The Day After

The Day After
: Twenty years ago tomorrow, The Day After — a TV movie from the time when TV movies mattered — depicted a nuclear holocaust in America. I was a TV critic then and, as I recall, I liked it.

The movie was filmed in Lawrence, Kansas, and so the amazing Lawrence.com remembers the time when TV destroyed the town.

Now this might sound trite but it is true: On September 11th, when I came out of my haven in Chase Plaza II after the first bits of sun broke through the black cloud of debris, I looked around at a world covered in the white dust we all came to know so well and the first image that came to mind was from The Day After. [via Terry Heaton at Lost Remote]

  • Catherine

    Jeff – I had many friends in your position on 9/11 say the same thing.
    I remember that movie vividly. An even better movie was “Testament” which was a feature film.
    The Day After was discussed at length at school (8th grade) and I recall being frightened to walk alone to a friend’s house. I had my mom walk with me. It was such a concern that it could happen.
    It’s so odd that the kids I went to college with in the last two years (18-22) don’t know what “check-point charlie” is, never knew a world with two Germany’s, and think the Cold War is come kind of conspiracy of the US government. They of course never experienced the Cuban missle crisis either.
    Thanks for the memory.

  • http://www.sheilaomalley.com red

    “Testament” is an absolutely haunting movie. And I saw “The Day After” when it came out in high school and it gave me nightmares. It seemed so real.

  • http://everyman.typepad.com chris wilkins

    “Two men standing waist deep in gasoline — one with three matches, the other with five.”
    I grew up in Lawrence, and first watched the film, and had the accompanying nightmares, at age 8. Even now, I can’t watch KU basketball games without remembering the floor of Allen Fieldhouse covered by the sick and dying. KU Med always brings Jason Robards to mind.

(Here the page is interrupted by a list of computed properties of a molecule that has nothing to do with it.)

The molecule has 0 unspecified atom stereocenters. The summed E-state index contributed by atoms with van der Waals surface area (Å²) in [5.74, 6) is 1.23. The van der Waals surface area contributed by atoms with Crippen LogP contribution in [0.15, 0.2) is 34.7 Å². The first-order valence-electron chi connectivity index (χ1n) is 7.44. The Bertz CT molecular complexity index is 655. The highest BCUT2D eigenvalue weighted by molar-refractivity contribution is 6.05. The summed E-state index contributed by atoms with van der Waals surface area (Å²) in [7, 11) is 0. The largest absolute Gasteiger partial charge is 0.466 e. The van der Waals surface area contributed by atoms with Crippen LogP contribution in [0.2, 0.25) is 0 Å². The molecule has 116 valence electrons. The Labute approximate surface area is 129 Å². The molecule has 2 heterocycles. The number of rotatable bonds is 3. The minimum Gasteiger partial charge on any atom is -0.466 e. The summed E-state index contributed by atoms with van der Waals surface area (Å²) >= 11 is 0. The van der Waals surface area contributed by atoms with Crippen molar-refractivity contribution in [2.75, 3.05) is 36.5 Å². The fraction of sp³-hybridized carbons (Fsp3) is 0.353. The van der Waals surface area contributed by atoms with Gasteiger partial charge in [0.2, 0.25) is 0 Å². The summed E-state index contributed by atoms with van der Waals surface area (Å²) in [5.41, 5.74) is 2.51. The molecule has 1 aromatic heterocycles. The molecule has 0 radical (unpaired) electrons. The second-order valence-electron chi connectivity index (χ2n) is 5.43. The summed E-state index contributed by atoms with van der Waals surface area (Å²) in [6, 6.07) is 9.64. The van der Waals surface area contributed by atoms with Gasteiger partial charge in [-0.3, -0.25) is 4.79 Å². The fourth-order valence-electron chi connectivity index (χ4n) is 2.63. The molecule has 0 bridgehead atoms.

My adult nightmares now focus on New York, and what a nuclear device triggered in the city would do.

  • scott

    In the summer of ’98 I was doing some temp work and ended up at an internet movie rental company (I think it was reel.com, but am not sure). Anyhow, it was not long after the time that Pakistan and India had obtained nuclear weapons. One day I noticed a copy of “The Day After” set aside. I inquired as to why and was told that the U.S. Embassy in Islamabad had requested it. I could only assumed that it was to be screened for a Pakistani audience.

  • John

    I found NBC’s Special Bulletin to be the more unsettling movie of the two nuclear-related made-for-TV films of that period, and given the threat of terrorism today and the 9/11 attacks, the premise is a little more relevant, though there was no radical Islamist angle and the 9/11 aftermath is a stark contrast to the film’s denouncement that TV news and the press in general would only take a couple of days to get over an event of that magnitude.

  • Brian

    I saw that flick when I was in the first grade or so; thought it was way cool when the people who got vaporized by the blast turned into skeletons. I remember pining for a nuclear war so I could see something that cool actually happen. Still, it can’t hold a candle to Damnation Alley.

  • http://pages.sbcglobal.net/zimriel/blog/zimblog.html David Ross

    I never saw it, and they’re selling the DVD in Europe and not in the US. Dammit…